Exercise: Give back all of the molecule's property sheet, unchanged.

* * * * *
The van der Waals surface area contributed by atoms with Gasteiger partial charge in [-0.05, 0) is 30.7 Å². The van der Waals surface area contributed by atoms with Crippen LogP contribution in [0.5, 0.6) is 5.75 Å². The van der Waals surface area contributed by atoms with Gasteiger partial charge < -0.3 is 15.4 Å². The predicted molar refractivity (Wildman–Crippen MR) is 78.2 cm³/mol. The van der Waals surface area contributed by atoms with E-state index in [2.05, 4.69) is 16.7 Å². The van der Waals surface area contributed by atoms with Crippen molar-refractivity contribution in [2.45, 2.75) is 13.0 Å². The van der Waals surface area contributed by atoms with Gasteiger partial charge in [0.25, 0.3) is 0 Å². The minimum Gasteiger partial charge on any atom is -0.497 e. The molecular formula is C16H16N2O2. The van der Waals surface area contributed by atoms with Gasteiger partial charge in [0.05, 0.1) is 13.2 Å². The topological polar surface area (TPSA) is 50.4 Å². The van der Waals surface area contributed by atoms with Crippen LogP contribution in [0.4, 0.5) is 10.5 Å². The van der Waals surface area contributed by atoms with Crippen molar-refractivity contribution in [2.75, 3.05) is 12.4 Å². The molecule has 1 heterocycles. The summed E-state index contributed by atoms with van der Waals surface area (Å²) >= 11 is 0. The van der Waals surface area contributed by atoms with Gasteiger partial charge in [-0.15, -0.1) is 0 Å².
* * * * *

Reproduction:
The van der Waals surface area contributed by atoms with Gasteiger partial charge in [-0.05, 0) is 30.7 Å². The van der Waals surface area contributed by atoms with Crippen LogP contribution in [0.5, 0.6) is 5.75 Å². The van der Waals surface area contributed by atoms with Gasteiger partial charge < -0.3 is 15.4 Å². The predicted molar refractivity (Wildman–Crippen MR) is 78.2 cm³/mol. The van der Waals surface area contributed by atoms with E-state index in [2.05, 4.69) is 16.7 Å². The van der Waals surface area contributed by atoms with Crippen molar-refractivity contribution in [2.45, 2.75) is 13.0 Å². The van der Waals surface area contributed by atoms with Gasteiger partial charge in [0.25, 0.3) is 0 Å². The minimum Gasteiger partial charge on any atom is -0.497 e. The molecular formula is C16H16N2O2. The van der Waals surface area contributed by atoms with Gasteiger partial charge in [0.05, 0.1) is 13.2 Å². The topological polar surface area (TPSA) is 50.4 Å². The van der Waals surface area contributed by atoms with Crippen LogP contribution in [0.4, 0.5) is 10.5 Å². The van der Waals surface area contributed by atoms with Crippen molar-refractivity contribution in [2.75, 3.05) is 12.4 Å². The molecule has 1 heterocycles. The summed E-state index contributed by atoms with van der Waals surface area (Å²) >= 11 is 0. The van der Waals surface area contributed by atoms with Gasteiger partial charge in [-0.15, -0.1) is 0 Å².